Oh, come on! Even the bike and walk people? MPR’s Tim Nelson reports, “A nonprofit sponsored by the city of Minneapolis to promote walking, biking, ridesharing and transit may have been falsifying accounts and misdirecting funds, according to an audit report made public at City Hall Tuesday. The city’s audit committee heard the results of an investigation launched after a former employee leveled allegations of mismanagement at Move Minneapolis, based downtown on the Nicollet Mall. City audit director Will Tetsell went through a list of what he described as suspected fraud and employee misconduct, citing kickbacks, ‘double dipping’ and altered invoices, some of them for what he called ‘fictitious businesses.’ He said a laptop thought to have held some of the organization’s records had also been scrubbed of nearly 1,200 files.” Please tell me there were no Ferraris, jaunts to Vegas and obscene boats.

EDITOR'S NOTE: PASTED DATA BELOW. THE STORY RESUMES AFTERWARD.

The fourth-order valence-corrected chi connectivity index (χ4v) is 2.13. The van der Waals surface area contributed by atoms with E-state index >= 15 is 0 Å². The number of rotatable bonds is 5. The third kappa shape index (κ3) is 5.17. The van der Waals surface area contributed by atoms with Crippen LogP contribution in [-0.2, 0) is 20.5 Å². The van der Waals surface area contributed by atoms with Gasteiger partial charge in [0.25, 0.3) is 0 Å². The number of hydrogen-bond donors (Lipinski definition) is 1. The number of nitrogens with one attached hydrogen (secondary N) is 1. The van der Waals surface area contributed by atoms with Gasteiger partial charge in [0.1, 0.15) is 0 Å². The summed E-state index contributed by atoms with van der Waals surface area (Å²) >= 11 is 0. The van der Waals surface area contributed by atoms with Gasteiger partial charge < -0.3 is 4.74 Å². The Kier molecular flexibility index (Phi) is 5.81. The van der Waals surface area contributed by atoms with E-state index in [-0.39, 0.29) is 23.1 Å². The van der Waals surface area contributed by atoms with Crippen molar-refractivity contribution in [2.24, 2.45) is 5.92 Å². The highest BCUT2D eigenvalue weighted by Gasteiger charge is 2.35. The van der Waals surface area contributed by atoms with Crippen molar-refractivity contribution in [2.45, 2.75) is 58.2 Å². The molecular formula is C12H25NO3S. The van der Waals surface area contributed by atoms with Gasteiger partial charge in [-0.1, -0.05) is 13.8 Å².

Another report on that $1.7 billion the Archdiocese is supposedly sitting on. In the Wall Street Journal, Tom Corrigan says, “victims’ lawyers say they expect the archdiocese will soon propose a so-called cram-down chapter 11 repayment plan, a bankruptcy reorganization plan that permanently dismisses their claims over their objections, paying out what the victims consider to be a pittance. At least two other bankrupt Catholic dioceses — the Diocese of Fairbanks, Alaska, and the Archdiocese of Milwaukee — have filed nonconsensual plans. Those two cases, like more than a dozen other Catholic bankruptcies, ultimately resulted in compromises with victims.”